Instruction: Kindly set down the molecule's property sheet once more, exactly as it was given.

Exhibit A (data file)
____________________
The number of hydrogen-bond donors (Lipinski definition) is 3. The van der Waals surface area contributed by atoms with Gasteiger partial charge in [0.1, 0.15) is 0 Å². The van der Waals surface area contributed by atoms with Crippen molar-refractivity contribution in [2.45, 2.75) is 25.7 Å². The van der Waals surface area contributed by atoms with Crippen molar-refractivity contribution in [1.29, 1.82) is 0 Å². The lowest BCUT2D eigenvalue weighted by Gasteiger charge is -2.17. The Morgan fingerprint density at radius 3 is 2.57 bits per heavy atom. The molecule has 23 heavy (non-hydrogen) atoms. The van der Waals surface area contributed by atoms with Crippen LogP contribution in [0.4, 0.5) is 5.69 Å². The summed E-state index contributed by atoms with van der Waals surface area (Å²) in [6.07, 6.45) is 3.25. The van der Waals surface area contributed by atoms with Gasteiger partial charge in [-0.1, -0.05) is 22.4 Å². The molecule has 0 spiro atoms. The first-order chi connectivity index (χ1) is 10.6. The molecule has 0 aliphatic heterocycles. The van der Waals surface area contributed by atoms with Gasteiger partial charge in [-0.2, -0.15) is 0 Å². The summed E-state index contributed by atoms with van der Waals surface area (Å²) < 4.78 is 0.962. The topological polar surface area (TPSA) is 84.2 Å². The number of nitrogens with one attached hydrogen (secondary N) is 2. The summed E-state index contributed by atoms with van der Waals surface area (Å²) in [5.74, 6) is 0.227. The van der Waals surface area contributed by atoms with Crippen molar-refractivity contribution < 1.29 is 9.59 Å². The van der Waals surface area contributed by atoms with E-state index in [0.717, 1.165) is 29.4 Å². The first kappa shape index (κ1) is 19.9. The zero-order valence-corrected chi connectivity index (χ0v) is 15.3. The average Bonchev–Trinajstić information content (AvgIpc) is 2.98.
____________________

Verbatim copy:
The number of hydrogen-bond donors (Lipinski definition) is 3. The van der Waals surface area contributed by atoms with Gasteiger partial charge in [0.1, 0.15) is 0 Å². The van der Waals surface area contributed by atoms with Crippen molar-refractivity contribution in [2.45, 2.75) is 25.7 Å². The van der Waals surface area contributed by atoms with Crippen molar-refractivity contribution in [1.29, 1.82) is 0 Å². The lowest BCUT2D eigenvalue weighted by Gasteiger charge is -2.17. The Morgan fingerprint density at radius 3 is 2.57 bits per heavy atom. The molecule has 23 heavy (non-hydrogen) atoms. The van der Waals surface area contributed by atoms with Crippen LogP contribution in [0.4, 0.5) is 5.69 Å². The summed E-state index contributed by atoms with van der Waals surface area (Å²) in [6.07, 6.45) is 3.25. The van der Waals surface area contributed by atoms with Gasteiger partial charge in [-0.1, -0.05) is 22.4 Å². The molecule has 0 spiro atoms. The first-order chi connectivity index (χ1) is 10.6. The molecule has 0 aliphatic heterocycles. The van der Waals surface area contributed by atoms with Gasteiger partial charge in [-0.2, -0.15) is 0 Å². The summed E-state index contributed by atoms with van der Waals surface area (Å²) < 4.78 is 0.962. The topological polar surface area (TPSA) is 84.2 Å². The number of nitrogens with one attached hydrogen (secondary N) is 2. The summed E-state index contributed by atoms with van der Waals surface area (Å²) in [5.74, 6) is 0.227. The van der Waals surface area contributed by atoms with Crippen molar-refractivity contribution < 1.29 is 9.59 Å². The van der Waals surface area contributed by atoms with E-state index in [0.717, 1.165) is 29.4 Å². The first kappa shape index (κ1) is 19.9. The zero-order valence-corrected chi connectivity index (χ0v) is 15.3. The average Bonchev–Trinajstić information content (AvgIpc) is 2.98.